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    I've had back problems for over 30 years including degenerative L5-S1 and surgically repaired L4-L5. I recommend the Back-A-Line belt. Here is a Motorcycle Consumer News review of it on their website: http://www.backaline.com/products/driving-riding/
    #9
  10. GB

    GB . Administrator

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    I'm a believer, but only after I tried it.. it extends my riding day and does so in comfort.
    #10
  11. HeatXfer

    HeatXfer Bad knees

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    Have any of you looked into artificial disks? There have been some truly amazing advances made in the last few years.

    Follow this link. Check the links at the bottom of the page
    #11
  12. smokeeater495

    smokeeater495 Been here awhile

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    I was thinking something along the lines of an old style "kidney belt" would work. This looks like just the ticket. Thanks to all for the quick responses.
    #12
  13. Dr. John

    Dr. John Adventurer

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    Just had L5/ S1 trimmed last week. I found after my first cut in 98 that the most comfortable position is a slight cant forward ala the K100 RS, FJ 1200, or the like. If you try a lower set of bars ( superbike style) on the Strom you may like it, and it's a lot cheaper than shopping for a new ride. Although that's not such a bad thing either. Good luck with the back, but 46 seems to be about the time I was no longer invincible either, so remember you're not. My memory sucks,hence cut #4 last week.
    #13
  14. Gadget Girl

    Gadget Girl Been here awhile

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    When I was looking at getting a new bike once I asked my Physical Therapist what I should get as I have a bad back. (sorry not familiar with all the L and C and such type jargon)

    She explained that the recumbent riding position of cruiser style bikes puts the jarring of the road bed right into the spine. BAD

    The more forward lean angle of a Sport Touring bike (not a full on sport bike) actually works the muscles of the lower back to strengthen them. I'm anecdotal proof that it helps. My VFR800 is my primary transportation as well as my touring and weekend fun ride. My ex also took my experience into consideration when he bought another bike. He got a Ninja 650 for his commuter. His back has improved considerably as well!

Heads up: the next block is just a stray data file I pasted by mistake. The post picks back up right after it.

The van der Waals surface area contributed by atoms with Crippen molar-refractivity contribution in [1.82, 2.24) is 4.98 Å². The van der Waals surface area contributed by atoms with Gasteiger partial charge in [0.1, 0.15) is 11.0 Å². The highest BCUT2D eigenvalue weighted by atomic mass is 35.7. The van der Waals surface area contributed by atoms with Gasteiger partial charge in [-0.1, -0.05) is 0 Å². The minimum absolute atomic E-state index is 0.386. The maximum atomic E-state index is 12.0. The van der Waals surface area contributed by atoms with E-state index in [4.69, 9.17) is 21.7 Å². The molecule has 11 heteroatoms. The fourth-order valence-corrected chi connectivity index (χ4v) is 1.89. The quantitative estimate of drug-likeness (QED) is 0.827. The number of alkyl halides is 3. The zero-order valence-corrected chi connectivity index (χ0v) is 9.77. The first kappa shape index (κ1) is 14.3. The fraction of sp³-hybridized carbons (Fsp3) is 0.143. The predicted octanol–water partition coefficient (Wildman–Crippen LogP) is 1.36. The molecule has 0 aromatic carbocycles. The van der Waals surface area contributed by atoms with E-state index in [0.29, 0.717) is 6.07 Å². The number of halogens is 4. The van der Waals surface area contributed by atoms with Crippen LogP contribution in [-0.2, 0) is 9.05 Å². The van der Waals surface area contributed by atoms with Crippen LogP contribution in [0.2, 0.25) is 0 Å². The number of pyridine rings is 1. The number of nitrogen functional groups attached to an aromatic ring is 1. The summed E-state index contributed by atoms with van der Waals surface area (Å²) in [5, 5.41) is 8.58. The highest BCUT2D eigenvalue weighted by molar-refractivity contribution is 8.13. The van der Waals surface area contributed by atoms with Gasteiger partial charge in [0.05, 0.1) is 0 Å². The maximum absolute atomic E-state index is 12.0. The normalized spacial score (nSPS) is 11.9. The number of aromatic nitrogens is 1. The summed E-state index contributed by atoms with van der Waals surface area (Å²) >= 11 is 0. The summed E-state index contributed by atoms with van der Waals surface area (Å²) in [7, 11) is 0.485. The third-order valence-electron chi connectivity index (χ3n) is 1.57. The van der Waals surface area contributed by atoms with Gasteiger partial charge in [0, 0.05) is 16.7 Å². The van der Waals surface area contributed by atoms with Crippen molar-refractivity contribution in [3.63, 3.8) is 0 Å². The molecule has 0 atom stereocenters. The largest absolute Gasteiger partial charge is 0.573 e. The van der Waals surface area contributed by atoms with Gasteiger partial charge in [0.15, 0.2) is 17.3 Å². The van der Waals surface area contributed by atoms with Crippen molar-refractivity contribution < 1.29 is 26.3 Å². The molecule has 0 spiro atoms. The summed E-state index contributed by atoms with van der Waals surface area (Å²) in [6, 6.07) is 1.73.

Good luck! Hope this helps.
    #14
  15. seniorasi

    seniorasi Banned

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    Due to injuries suffered in a car accident in 1971 the surgeon removed a disk and fused the vertebrae. While back problems have plagued me since then I've attempted to ignore it, which used to work most of the time. Added to that were heart problems that ended my career in aviation several years ago. The lack of exercise was killing me. I've been using pain killers and muscle relaxers recently to deal with it. Motorcycling is the only real exercise I can do these days and that is limited. I'll try the back brace thing while riding to see if it helps.

    Just knowing you're not alone makes it a little easier...
    #15
  16. Glock owner

    Glock owner Bad Example

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    Try hanging upside down. I've been doing it for several years now. In 2007 my back was killing me after some work related issues and a car accident. I bought an inversion table and at first there was pain hanging upside down and it was several months before I saw a positive improvement. Now I rarely have back pain. When I do experience LBP it was after moving ~80, 110 LB patio stones or some other strenuous job. I work as an x-ray tech, so slugging pulling and pushing incapacitated obese patients happens almost daily with no pain.
    #16
  17. Albie

    Albie Kool Aid poisoner

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    L2-L3 herniated, and T5-T7 fused. I'm with Gadget Girl, sport touring ergos are the most comfy for me. I could put a ton of miles with very little discomfort on my Busa. My GS was one of the worst, seemed like all the pressure was sitting on my lower back.
    #17
  18. smokeeater495

    smokeeater495 Been here awhile

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    Again, thanks for all the replys. Pain meds are not the direction I want to go. I do have an inversion table and it REALLY makes a difference. My current ride, a 2010 Triumph Tiger 1050, is probably the most comfortable street bike I've owned. I've had 2 Harley dressers and they killed by back. The legs forward position opened up the muscles in my low back, not good. My next bike will most likely be a GS, I would think it's ergo's are similar to the Tiger.
    #18
  19. prince_ruben

    prince_ruben Long timer

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    Constant stretching, Acupuncture and new the new Ducati/Audi 3 wheeler.
    #19
  20. baloneyskin daddy

    baloneyskin daddy bikaholic

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    I also have a 1050 Tiger and found the stock bars were too high and fit a set of MSR dirt bike bars which lowered the height about 2 inches .
    #20